Prevalence of type 2 diabetes and obesity in two Chilean aboriginal populations living in urban zones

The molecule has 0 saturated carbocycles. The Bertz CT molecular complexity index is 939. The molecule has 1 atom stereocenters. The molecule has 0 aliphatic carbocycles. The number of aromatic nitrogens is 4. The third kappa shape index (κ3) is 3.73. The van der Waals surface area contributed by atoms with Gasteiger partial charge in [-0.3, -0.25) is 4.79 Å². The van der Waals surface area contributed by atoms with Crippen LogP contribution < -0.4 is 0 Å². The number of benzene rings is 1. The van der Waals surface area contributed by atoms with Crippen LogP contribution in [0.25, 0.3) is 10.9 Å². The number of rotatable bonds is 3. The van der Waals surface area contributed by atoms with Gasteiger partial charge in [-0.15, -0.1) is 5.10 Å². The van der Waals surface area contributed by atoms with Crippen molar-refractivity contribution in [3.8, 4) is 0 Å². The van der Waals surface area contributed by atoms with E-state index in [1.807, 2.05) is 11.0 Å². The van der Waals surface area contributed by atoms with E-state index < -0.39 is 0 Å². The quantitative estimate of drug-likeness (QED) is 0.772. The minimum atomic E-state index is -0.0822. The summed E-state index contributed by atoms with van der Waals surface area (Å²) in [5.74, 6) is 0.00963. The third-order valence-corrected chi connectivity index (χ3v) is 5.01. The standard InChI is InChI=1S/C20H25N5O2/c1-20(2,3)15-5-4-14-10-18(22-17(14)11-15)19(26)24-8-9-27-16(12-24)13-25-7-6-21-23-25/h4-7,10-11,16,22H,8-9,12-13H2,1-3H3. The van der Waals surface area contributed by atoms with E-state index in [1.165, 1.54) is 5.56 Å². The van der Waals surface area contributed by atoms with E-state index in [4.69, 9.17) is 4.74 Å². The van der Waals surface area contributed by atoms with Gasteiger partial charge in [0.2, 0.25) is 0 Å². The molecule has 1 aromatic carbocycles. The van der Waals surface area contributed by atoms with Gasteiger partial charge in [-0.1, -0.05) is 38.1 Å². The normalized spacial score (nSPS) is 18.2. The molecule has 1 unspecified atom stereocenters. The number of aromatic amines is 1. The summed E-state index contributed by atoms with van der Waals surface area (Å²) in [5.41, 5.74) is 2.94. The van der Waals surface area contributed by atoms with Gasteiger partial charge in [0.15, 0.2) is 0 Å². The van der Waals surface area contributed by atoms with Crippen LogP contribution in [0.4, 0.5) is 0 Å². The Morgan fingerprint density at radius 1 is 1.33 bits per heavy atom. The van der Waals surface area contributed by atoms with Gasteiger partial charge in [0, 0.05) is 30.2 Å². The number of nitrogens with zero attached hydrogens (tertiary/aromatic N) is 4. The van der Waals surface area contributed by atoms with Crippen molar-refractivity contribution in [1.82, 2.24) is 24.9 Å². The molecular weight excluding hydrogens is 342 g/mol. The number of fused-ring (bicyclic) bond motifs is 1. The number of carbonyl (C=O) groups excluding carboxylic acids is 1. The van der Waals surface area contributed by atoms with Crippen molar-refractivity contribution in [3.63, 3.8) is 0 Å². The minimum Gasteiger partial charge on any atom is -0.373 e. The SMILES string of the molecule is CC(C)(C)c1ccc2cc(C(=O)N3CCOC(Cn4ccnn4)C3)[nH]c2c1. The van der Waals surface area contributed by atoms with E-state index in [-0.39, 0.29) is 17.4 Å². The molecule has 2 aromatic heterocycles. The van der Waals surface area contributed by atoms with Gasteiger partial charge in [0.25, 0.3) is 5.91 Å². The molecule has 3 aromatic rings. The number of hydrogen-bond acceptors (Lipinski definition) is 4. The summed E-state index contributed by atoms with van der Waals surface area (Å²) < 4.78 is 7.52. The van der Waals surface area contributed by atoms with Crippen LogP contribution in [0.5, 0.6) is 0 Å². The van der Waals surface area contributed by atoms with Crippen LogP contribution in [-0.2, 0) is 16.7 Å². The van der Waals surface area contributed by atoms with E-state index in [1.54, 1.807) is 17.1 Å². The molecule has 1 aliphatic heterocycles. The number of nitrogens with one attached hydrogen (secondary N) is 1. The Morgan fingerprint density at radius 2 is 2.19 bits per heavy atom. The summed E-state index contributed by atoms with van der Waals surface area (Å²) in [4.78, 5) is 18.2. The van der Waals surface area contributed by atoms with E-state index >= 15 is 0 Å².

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Background: The prevalence of cardiovascular risk factors is increasing in aboriginal populations in Chile. Aim: To study the prevalence of obesity, type 2 diabetes and serum lipids in two aboriginal populations, Mapuche and Aymara, that were transferred from a rural to a urban environment. Subjects and Methods: Two groups of subjects over 20 years were analyzed, Mapuche and Aymara. The Mapuche group was formed by 42 men and 105 women, living in four urban communities of Santiago, and an Aymara group formed by 42 men and 118 women, living in Arica, in Northern Chile. Anthropometric measurements, blood pressure, lipid profile, oral glucose tolerance test, fasting insulin and serum leptin were determined. Results: The prevalence of type 2 diabetes was 6.9% in Aymara and 8.2% in Mapuche subjects. The frequency of glucose intolerance was similar in both groups, but greater among men. A total blood cholesterol over 200 mg/dl was observed in 43.1% of Aymara and 27.9% of Mapuche subjects (p < 0.008). Serum triglycerides over 150 mg/dl were observed in 16.9 and 23.1% of Aymara and Mapuche individuals, respectively (p = NS). Conclusions: The prevalence of type 2 diabetes and dyslipidemia in urban aboriginal populations is higher than that of their rural counterparts. A possible explanation for these results are changes in lifestyles that come along with urbanization, characterized by a high consumption of saturated fat and refined sugars and a low level of physical activity.